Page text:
The Embroiderer

The Embroiderer - Spring 2022 Story Collection is inspired by the Hungarian Kalotaszeg írásos embroidery tradition from Transylvania, Romania and contemporary artist Sarah Pedlow. The collection celebrates the women who preserve the knowledge and practice of these craft traditions by continuing to stitch and teach the next generation.
Sarah Pedlow is a contemporary artist facilitating the preservation of regional embroidery traditions through ThreadWritten, which she founded in 2012 as a way to share the colorful embroidery of Eastern and Southern Europe. A trip to an ethnography museum in Budapest in 2009 led Sarah to explore and study the rich embroidery and traditional costumes of the Kalotaszeg region of Transylvania, Romania. The style of embroidery, called írásos in Hungarian, is characterized by floral motifs set against a black background representing death, stitched in only one color: red, blue, black, or white. Examples also include motifs on a white background. Other colors, including green, pink and yellow provide accents in the clothing of the region. As is common in many parts of Europe, Kalotaszeg was dominated by many different countries throughout its history and its political boundaries have shifted numerous times. The style originated in Transylvania in the 1700s and today, the women still stitching írásos mostly identify as Hungarian.
After seeing examples of the different regional embroidery styles at European flea markets in Romania and Hungary, Sarah sought to find local women who still practiced these craft traditions. Sarah found inspiration in the colors, patterns and objects that people lovingly created – the objects representing who they are and where they came from. Floral and plant motifs are common, drawing from the flora and fauna of the region. Originally, embroidery was done in wool from local sheep. Over time, outside influences from the Turkish and Ottoman empires in Central Europe brought in new patterns, such as the tulip from Turkey, and the textiles of the Kalotaszeg region have similarities to Turkish textiles.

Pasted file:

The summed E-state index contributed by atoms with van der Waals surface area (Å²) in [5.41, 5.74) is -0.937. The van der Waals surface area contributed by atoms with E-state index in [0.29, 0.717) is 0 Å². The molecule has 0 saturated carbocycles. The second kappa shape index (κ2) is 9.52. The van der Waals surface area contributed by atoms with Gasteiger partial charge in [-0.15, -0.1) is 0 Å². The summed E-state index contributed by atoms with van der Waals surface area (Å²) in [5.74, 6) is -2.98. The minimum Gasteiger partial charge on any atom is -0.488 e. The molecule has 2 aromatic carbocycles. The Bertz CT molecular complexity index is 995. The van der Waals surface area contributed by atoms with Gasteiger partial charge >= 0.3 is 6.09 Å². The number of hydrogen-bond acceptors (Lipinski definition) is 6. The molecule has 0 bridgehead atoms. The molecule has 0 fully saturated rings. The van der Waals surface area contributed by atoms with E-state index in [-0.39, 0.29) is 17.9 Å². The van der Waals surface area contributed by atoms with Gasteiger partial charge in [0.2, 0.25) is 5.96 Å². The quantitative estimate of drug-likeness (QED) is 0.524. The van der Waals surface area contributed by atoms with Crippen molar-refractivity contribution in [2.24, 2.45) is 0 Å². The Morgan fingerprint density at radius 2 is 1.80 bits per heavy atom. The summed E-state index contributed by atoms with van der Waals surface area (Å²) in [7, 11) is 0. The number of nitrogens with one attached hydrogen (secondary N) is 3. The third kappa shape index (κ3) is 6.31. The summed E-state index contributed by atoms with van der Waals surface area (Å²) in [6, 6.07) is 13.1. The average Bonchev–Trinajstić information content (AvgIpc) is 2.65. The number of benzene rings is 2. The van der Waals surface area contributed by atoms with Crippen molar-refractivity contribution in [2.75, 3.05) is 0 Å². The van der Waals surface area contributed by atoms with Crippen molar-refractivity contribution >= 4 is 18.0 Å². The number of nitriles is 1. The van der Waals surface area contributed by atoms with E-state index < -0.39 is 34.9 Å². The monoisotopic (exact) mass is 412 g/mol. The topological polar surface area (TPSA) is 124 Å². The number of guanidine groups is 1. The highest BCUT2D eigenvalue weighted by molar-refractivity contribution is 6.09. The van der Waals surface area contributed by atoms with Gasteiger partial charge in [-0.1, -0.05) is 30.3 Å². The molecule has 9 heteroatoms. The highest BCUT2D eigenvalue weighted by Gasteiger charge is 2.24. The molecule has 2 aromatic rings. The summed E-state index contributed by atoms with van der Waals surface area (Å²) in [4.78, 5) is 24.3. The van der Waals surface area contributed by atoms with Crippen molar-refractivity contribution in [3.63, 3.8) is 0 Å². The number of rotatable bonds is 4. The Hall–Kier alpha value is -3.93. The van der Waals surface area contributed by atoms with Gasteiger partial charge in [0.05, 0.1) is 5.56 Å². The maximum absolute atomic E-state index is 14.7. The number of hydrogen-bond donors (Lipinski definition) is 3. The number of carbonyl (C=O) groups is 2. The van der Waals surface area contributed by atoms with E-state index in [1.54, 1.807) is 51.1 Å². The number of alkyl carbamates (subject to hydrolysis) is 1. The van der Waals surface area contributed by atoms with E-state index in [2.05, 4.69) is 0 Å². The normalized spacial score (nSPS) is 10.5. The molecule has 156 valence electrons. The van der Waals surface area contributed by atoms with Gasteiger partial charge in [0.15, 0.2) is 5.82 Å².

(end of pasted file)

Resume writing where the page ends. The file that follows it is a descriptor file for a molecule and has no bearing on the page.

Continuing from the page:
Sarah stitching Piroska embroidery with her teacher near Huedin, Romania.
Sarah followed her art practice of wayfinding to seek out the textiles and the people who were knowledgeable about these traditions. Following her curiosity led to a series of serendipitous connections that eventually inspired Sarah to create ThreadWritten, where she seeks to preserve embroidery traditions and honor their origins. Today Sarah teaches workshops in Hungarian, Armenian, Portuguese, Mexican and Ukrainian embroidery and Icelandic net bags as well as workshops that encourage art-making inspired by these traditions. She also leads a series of small group travel tours where participants learn from artisans in lesser-traveled regions of Portugal, Hungary, and Romania. Recently, she has been co-leading workshops on traditional Ukrainian stitching and raising money to support the war relief efforts in Ukraine. 
L: Embroidered blouse from Borshchiv, Ukraine;
R: Transylvanian Hungarian vest.
In addition to teaching, Sarah also has a rich artistic practice and her work combines photography, stitching, wayfinding, and three-dimensional cut paper to create palimpsests that mix memory, tradition, and her own contemporary spin on historical traditions.
Examples of Sarah’s artwork.

Sarah says: 

“I am deeply curious about the world, how the things people make reveal who they are, and the culture of textiles: what we wear on our bodies and use in our homes. I excavate and curate the past and the present by stitching and cutting photographs, curling back the paper to make the images three-dimensional. I use photos from my daily life as an American living in Amsterdam and my travels working with embroiderers in Eastern and Southern Europe.

My work is a process of wayfinding, mapping, and place-making, noting a street giveaway now broken and left for trash or a dropped braid of hay as a synchronistic sign along the way. I also use images of 19th-century clothing, interlacing the contours of memory, cultural emblems, and the reality of living in a disposable visual culture. A ribbon is a line, is a seam, is a silhouette. A bow is an ‘X,’ is a cross-stitch, is a signature. A curtain is a blouse, is a veil, is a curtain.”

Postcard in a window in Amsterdam

The Embroiderer - Spring 2022 Story Collection includes four mini skeins (each approx. 25g) of worsted weight 100% superwash wool milled in the US. The collection will be available to order from our web shop starting on Sunday, May 1 at 9am PST here:

The colorways in the collection are (clockwise from top left):

  Dead of Night - A vibrant black with hints of emerald green, peacock blue, maroon and violet. This yarn reads as black from a distance, but up close is a kaleidoscope of color.
Paprika - The traditional red of Kalotaszeg embroidery. A bright cherry red with pops of fuschia and dark rusty red.
Alpine Green - Inspired by the natural alpine landscape of the region, this bold base of shamrock green has cerulean blue and parrot green accents.
Sunburst - This canary yellow has soft coral and cantaloupe highlights and is often used as an accent color in Kalotaszeg embroidered aprons.  

Sources for more information:

All images courtesy of Sarah Pedlow.  Copyright: Quill & Quiver Fiber, 2022. All Rights Reserved.

Leave a comment

Please note, comments must be approved before they are published